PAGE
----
The result of their research, which concluded in December, is the DELFIN technique (Direct Environmental Load Focused Inactivation). "The prototype machines reduce taint levels at least 90 percent," said Dr. Jens Jager, supervisor of the project, who said the process had been tested on several million stoppers within the last year. After sensorial and technical analysis of 11,000 treated corks, Jager found that taint levels were practically nonexistent.
Cork taint, which creates off-flavors and -aromas in wine, has plagued consumers and producers for decades. Flawed stoppers damage or ruin billions of dollars of wine every year, and some observers have found a taint rate of 10 to 12 percent.
Taint results from the interaction of microorganisms and chemical contaminants. Current methods attempt to sterilize stoppers by heating them in steam, boiling water or hot air, or by immersing them in a variety of disinfectants. However, these techniques only kill microbes on or near the cork surface and do not eliminate contaminants that were already present when the cork was harvested.
The DELFIN technique, said Jager, kills microbes throughout the stopper. He explained that the intense heat of microwaves drives water to the surface, carrying with it the toxic compounds and volatile contaminants, without damaging the structure of the cork cells.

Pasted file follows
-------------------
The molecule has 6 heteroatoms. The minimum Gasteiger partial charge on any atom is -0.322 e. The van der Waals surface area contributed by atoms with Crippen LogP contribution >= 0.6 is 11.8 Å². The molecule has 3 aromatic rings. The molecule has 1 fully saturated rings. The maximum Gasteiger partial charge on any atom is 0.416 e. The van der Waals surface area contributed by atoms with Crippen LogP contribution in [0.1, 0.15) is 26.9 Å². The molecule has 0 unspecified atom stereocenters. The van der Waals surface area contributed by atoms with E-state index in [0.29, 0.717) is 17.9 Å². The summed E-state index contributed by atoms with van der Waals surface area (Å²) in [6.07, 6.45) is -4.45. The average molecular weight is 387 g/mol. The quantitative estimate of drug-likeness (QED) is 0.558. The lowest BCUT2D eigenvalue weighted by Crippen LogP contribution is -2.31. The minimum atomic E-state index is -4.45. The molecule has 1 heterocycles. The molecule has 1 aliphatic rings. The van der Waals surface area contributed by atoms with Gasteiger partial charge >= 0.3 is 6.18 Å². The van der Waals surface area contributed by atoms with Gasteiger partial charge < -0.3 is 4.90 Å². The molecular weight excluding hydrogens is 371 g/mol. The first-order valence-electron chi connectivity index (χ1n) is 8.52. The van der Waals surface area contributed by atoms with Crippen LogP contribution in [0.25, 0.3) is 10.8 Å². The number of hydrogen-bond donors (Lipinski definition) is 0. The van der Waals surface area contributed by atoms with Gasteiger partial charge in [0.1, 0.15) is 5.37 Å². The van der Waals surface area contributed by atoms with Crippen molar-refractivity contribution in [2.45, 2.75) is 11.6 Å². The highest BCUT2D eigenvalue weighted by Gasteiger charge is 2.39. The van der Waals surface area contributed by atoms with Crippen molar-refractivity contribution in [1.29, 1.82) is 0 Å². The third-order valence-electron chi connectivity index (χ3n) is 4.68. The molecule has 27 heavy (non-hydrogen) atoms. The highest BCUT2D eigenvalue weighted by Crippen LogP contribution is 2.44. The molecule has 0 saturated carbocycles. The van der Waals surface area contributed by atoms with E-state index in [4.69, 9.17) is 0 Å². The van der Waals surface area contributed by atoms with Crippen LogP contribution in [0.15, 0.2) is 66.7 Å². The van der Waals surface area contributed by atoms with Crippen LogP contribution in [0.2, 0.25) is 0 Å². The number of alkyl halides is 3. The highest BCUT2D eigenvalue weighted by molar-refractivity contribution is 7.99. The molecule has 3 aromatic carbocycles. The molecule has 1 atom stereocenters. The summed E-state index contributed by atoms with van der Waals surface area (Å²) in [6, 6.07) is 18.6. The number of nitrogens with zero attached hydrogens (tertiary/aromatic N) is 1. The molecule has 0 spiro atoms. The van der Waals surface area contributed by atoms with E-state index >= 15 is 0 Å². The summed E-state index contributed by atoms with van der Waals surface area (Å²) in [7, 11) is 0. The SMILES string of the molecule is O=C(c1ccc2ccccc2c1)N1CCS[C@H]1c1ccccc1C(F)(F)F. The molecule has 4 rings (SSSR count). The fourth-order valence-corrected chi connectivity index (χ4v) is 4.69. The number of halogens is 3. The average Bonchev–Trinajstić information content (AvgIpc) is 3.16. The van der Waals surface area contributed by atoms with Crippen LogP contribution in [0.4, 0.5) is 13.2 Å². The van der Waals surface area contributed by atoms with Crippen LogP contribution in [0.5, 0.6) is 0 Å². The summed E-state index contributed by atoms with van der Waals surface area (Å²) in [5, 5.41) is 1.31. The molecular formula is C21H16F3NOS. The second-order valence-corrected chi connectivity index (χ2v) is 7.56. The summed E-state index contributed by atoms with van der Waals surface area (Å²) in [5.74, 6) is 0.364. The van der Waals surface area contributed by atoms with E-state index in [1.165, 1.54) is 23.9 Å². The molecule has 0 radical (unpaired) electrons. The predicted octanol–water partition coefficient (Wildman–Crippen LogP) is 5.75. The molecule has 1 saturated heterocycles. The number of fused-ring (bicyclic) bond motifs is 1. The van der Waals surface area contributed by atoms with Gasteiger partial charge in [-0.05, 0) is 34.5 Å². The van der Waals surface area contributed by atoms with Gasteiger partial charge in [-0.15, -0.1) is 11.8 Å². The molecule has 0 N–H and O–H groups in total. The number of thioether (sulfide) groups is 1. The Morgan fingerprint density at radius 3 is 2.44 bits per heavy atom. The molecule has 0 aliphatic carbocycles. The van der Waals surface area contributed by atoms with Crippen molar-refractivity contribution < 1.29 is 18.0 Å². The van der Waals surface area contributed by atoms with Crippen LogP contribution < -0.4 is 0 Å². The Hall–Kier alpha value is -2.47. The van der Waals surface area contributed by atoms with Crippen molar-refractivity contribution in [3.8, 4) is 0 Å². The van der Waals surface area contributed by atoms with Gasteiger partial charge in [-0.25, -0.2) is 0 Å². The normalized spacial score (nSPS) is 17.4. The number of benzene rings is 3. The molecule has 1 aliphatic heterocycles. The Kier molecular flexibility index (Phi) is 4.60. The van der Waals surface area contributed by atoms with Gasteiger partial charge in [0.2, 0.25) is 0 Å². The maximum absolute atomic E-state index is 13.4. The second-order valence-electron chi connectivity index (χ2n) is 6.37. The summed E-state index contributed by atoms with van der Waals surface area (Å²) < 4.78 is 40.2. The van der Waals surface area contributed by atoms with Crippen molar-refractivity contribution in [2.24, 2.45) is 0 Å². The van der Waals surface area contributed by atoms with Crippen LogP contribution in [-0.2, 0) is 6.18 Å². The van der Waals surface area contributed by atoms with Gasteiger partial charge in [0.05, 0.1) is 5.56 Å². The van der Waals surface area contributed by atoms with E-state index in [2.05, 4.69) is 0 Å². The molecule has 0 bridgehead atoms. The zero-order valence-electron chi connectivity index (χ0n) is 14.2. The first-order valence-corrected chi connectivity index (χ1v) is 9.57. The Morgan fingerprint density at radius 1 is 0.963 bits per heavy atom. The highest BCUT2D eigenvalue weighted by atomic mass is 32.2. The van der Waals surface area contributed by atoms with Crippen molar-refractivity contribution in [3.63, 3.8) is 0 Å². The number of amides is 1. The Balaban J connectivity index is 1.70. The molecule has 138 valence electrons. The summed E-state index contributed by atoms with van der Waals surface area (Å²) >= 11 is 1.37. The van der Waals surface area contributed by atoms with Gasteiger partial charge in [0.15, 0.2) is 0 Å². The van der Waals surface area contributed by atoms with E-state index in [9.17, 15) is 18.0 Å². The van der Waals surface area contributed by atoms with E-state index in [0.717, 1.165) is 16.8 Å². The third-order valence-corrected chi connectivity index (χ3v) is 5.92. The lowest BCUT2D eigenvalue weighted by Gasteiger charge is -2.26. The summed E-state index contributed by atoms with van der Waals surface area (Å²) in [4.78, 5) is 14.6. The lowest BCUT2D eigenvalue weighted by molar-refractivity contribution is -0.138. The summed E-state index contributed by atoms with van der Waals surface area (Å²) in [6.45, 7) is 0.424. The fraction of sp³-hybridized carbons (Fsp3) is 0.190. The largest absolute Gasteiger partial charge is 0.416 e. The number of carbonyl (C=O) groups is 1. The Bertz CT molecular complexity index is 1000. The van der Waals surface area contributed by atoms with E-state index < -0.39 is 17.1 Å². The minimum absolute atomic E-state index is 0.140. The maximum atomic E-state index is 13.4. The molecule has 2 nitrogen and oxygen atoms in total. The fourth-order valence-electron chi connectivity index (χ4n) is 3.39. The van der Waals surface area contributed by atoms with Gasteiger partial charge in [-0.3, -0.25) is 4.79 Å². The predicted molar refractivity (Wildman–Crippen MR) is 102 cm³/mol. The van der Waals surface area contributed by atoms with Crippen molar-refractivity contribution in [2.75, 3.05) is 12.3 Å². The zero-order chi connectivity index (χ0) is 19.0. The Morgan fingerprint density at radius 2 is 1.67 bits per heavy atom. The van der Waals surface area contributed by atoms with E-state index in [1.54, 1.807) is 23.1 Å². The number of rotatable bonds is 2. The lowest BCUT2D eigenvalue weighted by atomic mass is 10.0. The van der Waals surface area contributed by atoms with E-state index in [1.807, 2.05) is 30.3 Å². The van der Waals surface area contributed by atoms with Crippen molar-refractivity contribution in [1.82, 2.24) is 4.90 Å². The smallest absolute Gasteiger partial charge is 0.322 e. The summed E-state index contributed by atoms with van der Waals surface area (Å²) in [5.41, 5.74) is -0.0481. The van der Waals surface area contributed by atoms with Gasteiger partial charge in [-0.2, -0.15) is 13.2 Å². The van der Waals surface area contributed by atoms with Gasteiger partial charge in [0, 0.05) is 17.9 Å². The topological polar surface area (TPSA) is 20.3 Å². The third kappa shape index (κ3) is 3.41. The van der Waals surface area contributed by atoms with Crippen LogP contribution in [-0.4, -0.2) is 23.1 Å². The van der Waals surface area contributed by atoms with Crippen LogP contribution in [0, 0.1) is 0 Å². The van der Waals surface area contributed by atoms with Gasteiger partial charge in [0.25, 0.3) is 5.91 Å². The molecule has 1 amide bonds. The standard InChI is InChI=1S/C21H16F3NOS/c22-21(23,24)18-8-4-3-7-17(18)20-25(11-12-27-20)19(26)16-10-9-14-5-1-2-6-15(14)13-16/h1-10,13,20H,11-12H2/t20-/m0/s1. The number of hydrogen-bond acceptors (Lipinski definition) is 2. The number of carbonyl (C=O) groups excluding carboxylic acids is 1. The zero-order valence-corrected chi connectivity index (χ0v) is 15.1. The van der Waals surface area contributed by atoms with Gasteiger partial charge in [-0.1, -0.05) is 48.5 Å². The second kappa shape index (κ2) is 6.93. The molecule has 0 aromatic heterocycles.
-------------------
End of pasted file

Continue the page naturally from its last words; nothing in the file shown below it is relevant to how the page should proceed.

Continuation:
Nonetheless, Jager's research will certainly be greeted with skepticism in the wine industry. "Some of the wood cork companies have claimed in the past that they solved the taint problem," said Andy Starr, president of Neocork Technologies, Inc., a Napa producer of synthetic stoppers. "Yet taint persists. Ultimately, this or any claimed solution will have to be proven in the market."
Despite the doubters, Jager and the cork companies are convinced that DELFIN corks will revolutionize the industry. A joint patent has been issued to Juvenal, Ohlinger and Francisco Oller, and the companies have invested more than $2 million in production units. Each machine will have 70 separate microwave units and be capable of processing 4 million stoppers per day. DELFIN samples will be available in October, and full production should begin in early 2000, with a yearly capacity of 500 million corks.
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